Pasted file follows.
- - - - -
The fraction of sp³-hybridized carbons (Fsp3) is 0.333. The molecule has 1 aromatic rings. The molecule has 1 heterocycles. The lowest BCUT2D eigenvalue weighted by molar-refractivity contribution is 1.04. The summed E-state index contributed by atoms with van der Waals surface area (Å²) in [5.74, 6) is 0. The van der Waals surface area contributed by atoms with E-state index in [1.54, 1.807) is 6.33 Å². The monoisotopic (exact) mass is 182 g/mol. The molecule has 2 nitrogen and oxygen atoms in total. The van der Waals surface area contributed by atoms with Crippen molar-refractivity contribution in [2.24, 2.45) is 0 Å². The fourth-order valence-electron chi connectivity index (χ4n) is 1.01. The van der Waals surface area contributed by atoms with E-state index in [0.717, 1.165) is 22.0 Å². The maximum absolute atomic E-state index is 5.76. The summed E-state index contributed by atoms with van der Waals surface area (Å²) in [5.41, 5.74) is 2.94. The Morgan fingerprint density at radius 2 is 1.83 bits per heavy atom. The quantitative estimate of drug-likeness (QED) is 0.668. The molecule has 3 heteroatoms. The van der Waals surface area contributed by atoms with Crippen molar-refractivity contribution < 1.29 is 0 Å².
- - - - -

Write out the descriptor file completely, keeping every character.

The fraction of sp³-hybridized carbons (Fsp3) is 0.333. The molecule has 1 aromatic rings. The molecule has 1 heterocycles. The lowest BCUT2D eigenvalue weighted by molar-refractivity contribution is 1.04. The summed E-state index contributed by atoms with van der Waals surface area (Å²) in [5.74, 6) is 0. The van der Waals surface area contributed by atoms with E-state index in [1.54, 1.807) is 6.33 Å². The monoisotopic (exact) mass is 182 g/mol. The molecule has 2 nitrogen and oxygen atoms in total. The van der Waals surface area contributed by atoms with Crippen molar-refractivity contribution in [2.24, 2.45) is 0 Å². The fourth-order valence-electron chi connectivity index (χ4n) is 1.01. The van der Waals surface area contributed by atoms with E-state index in [0.717, 1.165) is 22.0 Å². The maximum absolute atomic E-state index is 5.76. The summed E-state index contributed by atoms with van der Waals surface area (Å²) in [5.41, 5.74) is 2.94. The Morgan fingerprint density at radius 2 is 1.83 bits per heavy atom. The quantitative estimate of drug-likeness (QED) is 0.668. The molecule has 3 heteroatoms. The van der Waals surface area contributed by atoms with Crippen molar-refractivity contribution < 1.29 is 0 Å².